TAJIKISTAN

Since the inception of initial survey operations in 2003, FSD has implemented an integrated mine action programme in Tajikistan for fifteen years with a number of methodologies and initiatives; this has included non-technical survey teams, multi-purpose demining teams, mine dog detection teams and mechanical demining teams.  In addition to its mine action programmes FSD has also developed a number of environmental remediation projects, socio-economic and socio-medical interventions and capacity building projects in Tajikistan and Kyrgyzstan.  This close integration and long-term experience in Tajikistan affords FSD many freedoms that are difficult to come by for many.

Tajikistan acceded to the Mine Ban Treaty (Ottawa) in October 1999 and became a State Party to that Treaty in April 2000.   Progress has been made in land release over the years through survey and clearance although much still remains to be done to achieve full compliance with Ottawa Article 5; this is reflected in the current process of extension to 2025.

The Tajikistan National Mine Action Centre (TNMAC) estimates as of 31 Dec, 2019, that there is still around 14 million square kilometres of land to be released through either technical survey or land clearance.  Of the remaining contamination, it is estimated that approximately nine million square kilometres of land will require physical clearance assets and operations, and it is predicted that the remainder can be treated through NTS, land reduction and land release methodologies.

FSD has historically also run a stockpile destruction project for the disposal of weapons and ammunition up until early 2020 and has destroyed over 50 man portable air defence units and over 800 tonnes of conventional ordnance, explosives and weapons.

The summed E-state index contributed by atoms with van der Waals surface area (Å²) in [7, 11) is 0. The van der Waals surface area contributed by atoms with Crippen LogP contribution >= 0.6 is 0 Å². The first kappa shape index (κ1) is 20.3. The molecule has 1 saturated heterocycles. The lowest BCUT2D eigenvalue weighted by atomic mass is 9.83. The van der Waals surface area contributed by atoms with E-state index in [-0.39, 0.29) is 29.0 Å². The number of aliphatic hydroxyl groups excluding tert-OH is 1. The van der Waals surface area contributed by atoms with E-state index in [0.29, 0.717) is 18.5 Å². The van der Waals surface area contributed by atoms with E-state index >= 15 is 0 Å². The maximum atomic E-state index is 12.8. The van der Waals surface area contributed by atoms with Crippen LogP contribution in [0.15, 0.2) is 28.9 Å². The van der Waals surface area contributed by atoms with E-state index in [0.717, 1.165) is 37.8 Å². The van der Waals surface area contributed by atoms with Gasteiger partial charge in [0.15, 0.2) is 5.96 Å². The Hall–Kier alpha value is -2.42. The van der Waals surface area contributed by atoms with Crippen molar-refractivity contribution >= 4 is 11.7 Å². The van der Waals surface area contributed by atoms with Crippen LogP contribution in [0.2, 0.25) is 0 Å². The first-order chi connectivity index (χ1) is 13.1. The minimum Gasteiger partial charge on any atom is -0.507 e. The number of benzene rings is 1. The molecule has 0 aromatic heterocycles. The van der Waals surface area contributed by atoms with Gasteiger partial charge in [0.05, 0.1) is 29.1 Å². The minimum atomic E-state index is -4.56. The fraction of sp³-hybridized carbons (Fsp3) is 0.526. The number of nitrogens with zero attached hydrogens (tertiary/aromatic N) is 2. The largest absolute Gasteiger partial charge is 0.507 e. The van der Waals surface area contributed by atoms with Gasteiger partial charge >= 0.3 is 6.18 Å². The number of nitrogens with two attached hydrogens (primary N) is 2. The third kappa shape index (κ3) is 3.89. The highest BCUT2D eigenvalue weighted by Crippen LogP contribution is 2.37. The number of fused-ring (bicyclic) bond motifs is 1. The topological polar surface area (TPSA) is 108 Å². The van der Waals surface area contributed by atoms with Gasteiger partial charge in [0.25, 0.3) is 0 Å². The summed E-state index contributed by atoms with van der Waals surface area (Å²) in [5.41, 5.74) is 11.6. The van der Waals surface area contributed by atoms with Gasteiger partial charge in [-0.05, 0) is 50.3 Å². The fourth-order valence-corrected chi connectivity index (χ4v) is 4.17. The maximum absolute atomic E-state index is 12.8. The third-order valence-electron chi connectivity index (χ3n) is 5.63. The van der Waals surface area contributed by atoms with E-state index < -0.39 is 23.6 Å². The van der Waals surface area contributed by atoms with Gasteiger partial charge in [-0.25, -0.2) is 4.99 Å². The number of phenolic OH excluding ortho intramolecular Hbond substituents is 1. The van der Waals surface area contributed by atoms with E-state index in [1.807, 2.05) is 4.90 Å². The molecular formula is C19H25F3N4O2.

FSD has also conducted a number of operations in support of the remediation of persistent obsolete pesticides (POPs) in Tajikistan which have been left behind and forgotten since Soviet times.  Many communities have since inhabited contaminated areas and live nearby, or on top of/inside. contaminated sites and old storage buildings.  Whilst it is always difficult to prove a direct causal link between such contamination and health effects, there is considerable evidence worldwide that there are proven negative effects on human and animal health where obsolete pesticides are stored and insufficiently monitored or managed.  A report from the World Bank in 2020 also observed where pesticides are stored in the open, families that live and work in the vicinity may suffer acute or chronic exposure.  Long-term exposure has been linked to a range of adverse health effects, from problems of the nervous, immune, reproductive, and endocrine systems and various types of birth defects to injury of specific organs of the body and cancer.  Nearby such storage sites, one may also find livestock grazing and edible crops growing on land irrigated with contaminated water also used for drinking.

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